“DES is a form of synthetic estrogen that gained widespread use in the early 1940s. Its uses include hormone replacement during menopause, and the treatment of both senile and gonorrheal vaginitis. By the late 1940s, DES was also being used for the treatment of certain complications of pregnancy. Researchers in the early 1970s, however, discovered a high incidence of clear cell adenocarcinoma, a rare form of cancer, in women exposed to DESin utero. As a result, use of DES during pregnancy ceased. Other reproductive disorders such as a predisposition to miscarry, the injury Sutowski claims, have also been attributed to in utero DES exposure.
SUTOWSKI v. ELI LILLY & CO., Leagle, 199842982OhioSt3d347_1354, Court of Appeals of the State of New York, June 29, 1998.
Because DES was not patented, some two hundred to three hundred different drug companies produced DES in the years it was widely prescribed for use during pregnancy. Due to the long interval between DES use and manifestation of its effects a generation later, the great number of possible manufacturerdefendants, and the primarily generic form of the drug, many DES plaintiffs experienced difficulty identifying the particular manufacturer of the drug taken by their mothers years earlier. Many manufacturers were no longer in business, medical and pharmacy records were lost or destroyed, and memories had dulled over time.
In response to the DES plaintiffs inability to establish causation, the California Supreme Court fashioned the market-share theory of liability in its benchmark decision, Sindell v. Abbott Laboratories (1980). In Sindell, the trial court dismissed a DES plaintiffs complaint because she was unable to identify the particular manufacturer of the drug prescribed for her mother. The supreme court reversed, resolving in the plaintiff’s favor the conflict between the traditional causation requirement of tort law and the desire to insulate an innocent plaintiff from bearing the cost of injury.
The California Supreme Court determined that the theory of alternative liability was inapplicable in light of the plaintiff’s inability to join all DES manufacturers in the action. The court also rejected the theories of concert of action and enterprise liability. Rather than affirming dismissal of the action, the Sindell majority adopted the novel theory of market-share liability proposed in a Fordham Law Review student comment. Id. at 611-613, 163 Cal.Rptr. at 144-146, 607 P.2d at 936-938, citing Comment, Sheiner, DES and a Proposed Theory of Enterprise Liability (1978). The court cited the following three policy considerations in favor of relieving the plaintiff of the burden of proving causation:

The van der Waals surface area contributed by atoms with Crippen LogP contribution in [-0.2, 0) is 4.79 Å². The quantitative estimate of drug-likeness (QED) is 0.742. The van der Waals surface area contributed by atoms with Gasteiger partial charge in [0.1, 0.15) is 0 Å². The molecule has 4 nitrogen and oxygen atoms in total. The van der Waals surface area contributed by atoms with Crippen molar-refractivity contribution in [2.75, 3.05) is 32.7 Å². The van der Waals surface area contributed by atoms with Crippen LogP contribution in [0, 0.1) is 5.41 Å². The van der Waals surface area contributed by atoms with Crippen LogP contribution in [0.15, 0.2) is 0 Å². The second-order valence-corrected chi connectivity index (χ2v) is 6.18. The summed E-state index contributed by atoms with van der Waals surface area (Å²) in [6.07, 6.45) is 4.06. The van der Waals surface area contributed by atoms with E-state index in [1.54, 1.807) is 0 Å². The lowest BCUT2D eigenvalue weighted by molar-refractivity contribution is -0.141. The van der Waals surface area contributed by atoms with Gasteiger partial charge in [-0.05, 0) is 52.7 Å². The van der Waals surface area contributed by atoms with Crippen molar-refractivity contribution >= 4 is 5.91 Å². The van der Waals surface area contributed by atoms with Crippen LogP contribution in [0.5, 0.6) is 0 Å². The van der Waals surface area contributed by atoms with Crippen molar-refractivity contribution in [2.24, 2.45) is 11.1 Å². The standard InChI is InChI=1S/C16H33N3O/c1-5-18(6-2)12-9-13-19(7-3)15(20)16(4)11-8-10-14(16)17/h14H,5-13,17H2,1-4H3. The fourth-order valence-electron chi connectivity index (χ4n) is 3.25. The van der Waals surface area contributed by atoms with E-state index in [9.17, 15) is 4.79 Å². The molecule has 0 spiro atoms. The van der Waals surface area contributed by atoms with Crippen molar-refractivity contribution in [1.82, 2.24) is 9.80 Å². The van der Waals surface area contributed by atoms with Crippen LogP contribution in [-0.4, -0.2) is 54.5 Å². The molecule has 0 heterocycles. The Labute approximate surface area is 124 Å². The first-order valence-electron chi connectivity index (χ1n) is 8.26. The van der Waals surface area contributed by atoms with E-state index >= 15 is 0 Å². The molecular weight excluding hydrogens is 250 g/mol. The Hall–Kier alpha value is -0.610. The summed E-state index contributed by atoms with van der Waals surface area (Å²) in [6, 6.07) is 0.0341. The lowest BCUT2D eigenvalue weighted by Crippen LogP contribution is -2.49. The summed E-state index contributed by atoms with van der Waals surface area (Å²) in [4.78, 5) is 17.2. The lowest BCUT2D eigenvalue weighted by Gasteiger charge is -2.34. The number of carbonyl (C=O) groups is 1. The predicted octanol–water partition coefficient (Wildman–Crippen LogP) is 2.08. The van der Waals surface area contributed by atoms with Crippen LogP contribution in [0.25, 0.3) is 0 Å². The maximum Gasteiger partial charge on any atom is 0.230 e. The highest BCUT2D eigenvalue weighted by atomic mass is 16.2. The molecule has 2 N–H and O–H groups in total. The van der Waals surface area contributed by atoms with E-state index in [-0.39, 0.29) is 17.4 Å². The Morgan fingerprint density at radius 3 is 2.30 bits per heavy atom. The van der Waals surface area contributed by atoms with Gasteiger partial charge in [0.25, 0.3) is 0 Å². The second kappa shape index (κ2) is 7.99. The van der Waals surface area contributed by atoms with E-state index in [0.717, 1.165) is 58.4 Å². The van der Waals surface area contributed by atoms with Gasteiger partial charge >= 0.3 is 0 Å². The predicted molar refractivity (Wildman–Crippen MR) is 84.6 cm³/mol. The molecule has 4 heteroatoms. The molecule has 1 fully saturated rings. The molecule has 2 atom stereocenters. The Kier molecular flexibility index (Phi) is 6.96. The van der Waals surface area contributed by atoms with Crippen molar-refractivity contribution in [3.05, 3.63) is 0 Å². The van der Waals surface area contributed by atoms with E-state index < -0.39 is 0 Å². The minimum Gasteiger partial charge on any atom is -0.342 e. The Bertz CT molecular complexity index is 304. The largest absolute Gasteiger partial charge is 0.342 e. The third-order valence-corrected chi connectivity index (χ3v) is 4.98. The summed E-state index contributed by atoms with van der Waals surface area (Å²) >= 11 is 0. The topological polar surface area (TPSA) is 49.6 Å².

- the manufacturer should bear the cost of injury as between it and an innocent plaintiff,
- manufacturers are better able to bear the cost of injury resulting from defective products,
- and because manufacturers are in a better position to discover and prevent product defects and to warn consumers of harmful effects, imposing liability would further ensure product safety.
Recognizing that “there is a possibility that none of the five defendants in this case produced the offending substance,” the California Supreme Court nonetheless justified shifting the burden of proof of causation to the defendant. To this end, the market-share plaintiff need only (1) identify an injury caused by a fungible product, and (2) join in the action a substantial share of the manufacturers of that product. The burden then shifts to each defendant-manufacturer to prove that it did not make the particular injurious product. Id. Market-share liability thus enables a plaintiff who cannot identify a particular tortfeasor to sustain a tort cause of action despite an inability to show proximate causation.
Any manufacturer unable to prove it did not produce the product at issue is held severally liable for the proportion of the plaintiffs awarded damages that reflects the manufacturer’s total share of the product market. In support of this unique method of damage allocation, the court reasoned that a defendant-manufacturer’s percentage share of the total market for a product is proportional to the likelihood that the defendant-manufacturer produced the specific product that injured the plaintiff. The only causation a plaintiff need prove in order to recover under a market-share theory is the causal connection between exposure to, or use of, the product at issue and the injury sustained.
This atypical theory of tort recovery has not gained wide acceptance outside California. Of the courts that have examined market-share liability in the DES context, most have not considered it a plausible theory of recovery.” …
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